However, it is on the fertiliser front that Tata Chemicals has taken a major strategic initiative. Under Darbari Seth’s leadership they set up a few modern centres, called Tata Kisan Kendras, in some parts of India, starting with Ujjhani near Babrala (UP). Today they have blossomed into the front end of Tatas’ ambitious and farreaching foray into agro business. Every Tata Kisan Kendra (T K K) has an agronomist who can advise farmers on what cropping pattern to use or diagnose a particular pest attack in their crop and recommend the appropriate agro chemical to be used. These centres also have a godown for fertilisers and a store that sells anything from Tata Salt to pesticides. Several training sessions are held here for the surrounding farmers who enroll themselves in the TKK club. There is a waiting list to become a TKK memer and a handful of persons are chosen from each village. The centres have all modern amenities including conference rooms and cafeteria and look futuristic in the impoverished UP milieu. For the sake of completeness another service that is being offered is modern farm machinery on hire at affordable rates.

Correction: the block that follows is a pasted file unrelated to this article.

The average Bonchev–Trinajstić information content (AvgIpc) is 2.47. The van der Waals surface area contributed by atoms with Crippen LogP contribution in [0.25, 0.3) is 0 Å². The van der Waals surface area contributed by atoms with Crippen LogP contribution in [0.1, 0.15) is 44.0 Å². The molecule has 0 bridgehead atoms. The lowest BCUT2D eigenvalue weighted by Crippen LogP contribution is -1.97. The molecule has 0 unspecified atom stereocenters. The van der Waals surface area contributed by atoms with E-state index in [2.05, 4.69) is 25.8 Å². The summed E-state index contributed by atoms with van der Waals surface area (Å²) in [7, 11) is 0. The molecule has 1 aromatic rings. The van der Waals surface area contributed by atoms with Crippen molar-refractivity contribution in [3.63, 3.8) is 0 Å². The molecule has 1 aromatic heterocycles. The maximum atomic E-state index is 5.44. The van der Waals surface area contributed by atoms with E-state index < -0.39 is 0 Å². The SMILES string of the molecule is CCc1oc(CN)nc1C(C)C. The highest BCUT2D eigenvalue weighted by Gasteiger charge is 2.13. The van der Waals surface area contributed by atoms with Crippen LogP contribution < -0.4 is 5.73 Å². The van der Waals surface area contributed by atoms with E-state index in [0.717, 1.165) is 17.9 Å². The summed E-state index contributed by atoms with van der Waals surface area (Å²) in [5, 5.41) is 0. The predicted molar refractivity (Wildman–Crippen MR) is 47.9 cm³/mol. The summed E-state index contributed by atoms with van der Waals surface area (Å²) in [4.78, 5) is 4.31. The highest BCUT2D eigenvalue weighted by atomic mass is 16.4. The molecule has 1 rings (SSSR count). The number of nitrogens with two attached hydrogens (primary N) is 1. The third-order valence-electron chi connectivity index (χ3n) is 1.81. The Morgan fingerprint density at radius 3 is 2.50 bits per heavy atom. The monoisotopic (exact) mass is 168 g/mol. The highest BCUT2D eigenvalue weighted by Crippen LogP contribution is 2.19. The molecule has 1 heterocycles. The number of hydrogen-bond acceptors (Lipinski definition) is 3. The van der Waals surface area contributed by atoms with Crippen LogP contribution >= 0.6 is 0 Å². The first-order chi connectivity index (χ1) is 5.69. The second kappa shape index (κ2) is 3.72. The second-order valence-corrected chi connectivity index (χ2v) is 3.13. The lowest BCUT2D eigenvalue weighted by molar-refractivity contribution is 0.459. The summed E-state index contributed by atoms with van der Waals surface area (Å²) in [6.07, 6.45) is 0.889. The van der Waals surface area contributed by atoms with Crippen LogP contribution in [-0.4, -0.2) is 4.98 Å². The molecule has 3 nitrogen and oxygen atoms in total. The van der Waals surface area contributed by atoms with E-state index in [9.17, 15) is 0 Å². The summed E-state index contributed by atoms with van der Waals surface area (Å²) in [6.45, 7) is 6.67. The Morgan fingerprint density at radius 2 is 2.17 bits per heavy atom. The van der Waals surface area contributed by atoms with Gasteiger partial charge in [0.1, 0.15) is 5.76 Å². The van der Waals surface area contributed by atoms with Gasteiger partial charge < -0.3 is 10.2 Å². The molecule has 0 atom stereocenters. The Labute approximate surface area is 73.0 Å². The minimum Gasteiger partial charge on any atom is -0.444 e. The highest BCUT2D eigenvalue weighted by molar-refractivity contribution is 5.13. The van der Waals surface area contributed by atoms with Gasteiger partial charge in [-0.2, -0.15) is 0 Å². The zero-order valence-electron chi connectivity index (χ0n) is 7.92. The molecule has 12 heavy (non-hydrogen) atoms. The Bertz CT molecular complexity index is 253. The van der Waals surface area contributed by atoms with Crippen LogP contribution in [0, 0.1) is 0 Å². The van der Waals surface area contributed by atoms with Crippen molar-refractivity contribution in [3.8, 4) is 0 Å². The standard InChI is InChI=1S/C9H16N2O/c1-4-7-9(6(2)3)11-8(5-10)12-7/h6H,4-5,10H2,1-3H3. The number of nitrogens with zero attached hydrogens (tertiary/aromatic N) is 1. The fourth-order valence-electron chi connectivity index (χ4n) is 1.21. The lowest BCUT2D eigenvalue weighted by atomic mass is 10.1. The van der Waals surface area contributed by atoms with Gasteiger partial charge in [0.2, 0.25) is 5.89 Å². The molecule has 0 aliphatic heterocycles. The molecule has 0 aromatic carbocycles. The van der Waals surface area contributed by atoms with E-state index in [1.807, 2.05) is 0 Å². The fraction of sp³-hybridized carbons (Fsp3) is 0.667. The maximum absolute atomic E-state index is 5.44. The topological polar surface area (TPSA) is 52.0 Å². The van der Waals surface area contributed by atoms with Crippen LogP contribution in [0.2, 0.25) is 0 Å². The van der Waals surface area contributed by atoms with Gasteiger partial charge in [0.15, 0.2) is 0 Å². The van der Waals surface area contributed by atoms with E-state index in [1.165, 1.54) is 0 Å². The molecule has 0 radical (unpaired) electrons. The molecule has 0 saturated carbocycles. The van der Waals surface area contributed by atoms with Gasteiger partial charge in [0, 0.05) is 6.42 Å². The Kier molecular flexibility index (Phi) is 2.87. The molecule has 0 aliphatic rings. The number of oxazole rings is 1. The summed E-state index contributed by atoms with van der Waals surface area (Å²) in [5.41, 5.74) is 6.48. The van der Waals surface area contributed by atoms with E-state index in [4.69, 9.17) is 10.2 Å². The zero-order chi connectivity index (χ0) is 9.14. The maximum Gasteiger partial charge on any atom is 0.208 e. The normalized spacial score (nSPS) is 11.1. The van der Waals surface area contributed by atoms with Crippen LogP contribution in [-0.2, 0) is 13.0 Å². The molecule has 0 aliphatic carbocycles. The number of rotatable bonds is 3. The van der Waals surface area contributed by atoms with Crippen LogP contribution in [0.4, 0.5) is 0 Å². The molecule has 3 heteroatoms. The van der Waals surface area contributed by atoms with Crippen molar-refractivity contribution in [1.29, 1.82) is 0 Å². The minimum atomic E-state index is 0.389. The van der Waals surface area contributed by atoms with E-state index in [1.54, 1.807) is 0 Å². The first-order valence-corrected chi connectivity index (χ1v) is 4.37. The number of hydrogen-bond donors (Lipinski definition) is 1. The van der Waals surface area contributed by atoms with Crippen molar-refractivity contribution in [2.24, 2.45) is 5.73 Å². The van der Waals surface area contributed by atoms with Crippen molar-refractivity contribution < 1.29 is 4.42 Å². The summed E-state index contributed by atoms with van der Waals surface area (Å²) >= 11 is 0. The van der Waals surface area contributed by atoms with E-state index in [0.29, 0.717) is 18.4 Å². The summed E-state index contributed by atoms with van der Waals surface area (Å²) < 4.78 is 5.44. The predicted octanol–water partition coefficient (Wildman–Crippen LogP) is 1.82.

When Business India visited the TKK in Ujjhani there was a day-long training session going on covering veterinary science to cropping patterns and agronomical information on new seeds and agrochemicals in which 100 farmers were participating. The participants had come on their own expense and consisted of farmers between 20 and 60 years of age. The community development team at Tata Chemicals, consisting of architect couple Vivek and Alka Talwar, has plans to propel these villagers into the 21st century. They are working on a major Geographic Information System project that will contain the most detailed rural database ever collected. You just point and click on any piece of land in any surrounding village in the computer kiosk at a T K K and you can get details of cropping pattern, satellite-based information regarding soil fertility contours, crop yield estimation and even pest attacks. A farmer can just drop in at a T K K and get all the information he needs - including the much-coveted land records.